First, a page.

The memorial at the Dipping Well, High Street, beside the Dog Gate entrance to Bourne Hall has the names, rank and units inscribed of 80 men from Ewell who lost their lives during the Great War. The tablet on which the names are inscribed is a piece of Portland stone measuring 4 feet by 3 feet, and stands on a small plinth, enclosed by cast iron railings. Historic England records that 'Local tradition says that the spring was enclosed to commemorate the peace of Waterloo. (Links on this site to Locals who died at the Battle of Waterloo and Railings)
If the 80 names on the Dipping Well memorial are compared with the names on the St Mary's Churchyard memorial it will be seen that they are all duplicated, but that St Mary's bears an additional 2 names i.e. Alfred George Muspratt and George Henry Gwilliam Tomsett.
At first inspection it appears that the names on the Dipping Well memorial are in no logical order; not alphabetical, not by rank or unit or actual date of death, whereas the St Mary's names are in alphabetical order. This is because the Dipping Well memorial started life not as a memorial erected after the war, but as a War Shrine erected during the war, and not on its present position but on the front of the Watch House. Names were added in the order of the dates of the officially confirmed deaths of the men. Some men were officially 'Missing in Action' and were not declared as presumed dead for some months or even years after they went missing. The first War shrine to be erected in the UK was at South Hackney around April 1916, and from then onwards many more were erected around the country, the Church of England being the main driving force.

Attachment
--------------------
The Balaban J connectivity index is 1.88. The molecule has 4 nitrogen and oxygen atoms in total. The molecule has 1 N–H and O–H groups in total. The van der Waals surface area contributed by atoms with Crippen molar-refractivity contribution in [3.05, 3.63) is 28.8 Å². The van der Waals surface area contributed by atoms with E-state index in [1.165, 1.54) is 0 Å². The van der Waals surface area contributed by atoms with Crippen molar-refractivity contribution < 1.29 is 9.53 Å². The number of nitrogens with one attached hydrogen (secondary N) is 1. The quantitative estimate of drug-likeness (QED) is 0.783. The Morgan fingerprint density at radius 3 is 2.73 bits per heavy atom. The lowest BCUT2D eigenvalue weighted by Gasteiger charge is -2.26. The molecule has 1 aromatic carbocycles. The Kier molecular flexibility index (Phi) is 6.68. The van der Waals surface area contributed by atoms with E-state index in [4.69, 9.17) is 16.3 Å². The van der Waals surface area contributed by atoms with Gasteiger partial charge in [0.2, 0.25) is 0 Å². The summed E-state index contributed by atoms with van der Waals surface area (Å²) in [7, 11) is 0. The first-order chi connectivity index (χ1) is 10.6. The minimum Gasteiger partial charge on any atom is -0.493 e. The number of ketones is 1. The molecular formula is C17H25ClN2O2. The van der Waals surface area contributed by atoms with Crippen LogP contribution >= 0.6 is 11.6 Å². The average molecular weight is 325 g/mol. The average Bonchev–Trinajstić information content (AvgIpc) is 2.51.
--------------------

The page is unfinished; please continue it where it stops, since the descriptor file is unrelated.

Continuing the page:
At the Ewell Parish Council meeting held on 20 November 1916 the committee met to consider providing a Shrine for the Parish. They agreed to collect more information to find out the cost of a stone slab and lettering, and met 4 days later to consider the matter. (Full transcript of all the Parish Council minutes relating to Shrines/Memorials, see appendix 5). There appeared to be some confusion over whether the slab was a shrine or a memorial. The first meetings discussed erecting a 'shrine', and later meetings discussed the 'memorial'. My dictionary defines a shrine as 'a place hallowed by its associations', and a memorial as 'serving or intended to preserve the memory of anything'.
The estimated cost for the stone, fixing it to the Watch House, and lettering was about £10. The names were to appear in the order killed. Letters asking for subscriptions were to be sent out to the wealthier inhabitants of the Parish. The Epsom Advertiser of 15 December 1916 reported on the Council meetings (see appendix 6).
The Memorial committee met again on 15 and 19 March 1917 and agreed that the shrine/memorial should be unveiled at 3.30pm on Sunday 15 April, having had the first 29 names inscribed. The unveiling was reported in the 20th April 1917 edition of the Epsom Advertiser (full report appendix 7). Many people gathered in front of the Watch house to witness the ceremony, which lasted about half an hour. The service opened with the hymn, "O, God, Our Help in Ages Past," sung by the combined choirs of Ewell and West Ewell Churches. The Vicar read words of comfort for the living, and thanks were given to God for the great and glorious victory over spiritual foes and the victory over death.
The Chairman of the Parish Church (Mr. A.R. Glyn) then unveiled the tablet, which was draped by a Union Jack, revealing the names of the first 29 men confirmed to have been killed. Mr. Glyn then remarked that the tablet was now taken out of private hands and committed to the care of the Parish Council. The tablet was intended to be a permanent record to remind the parish of those who had given their lives in the service of their King and Country.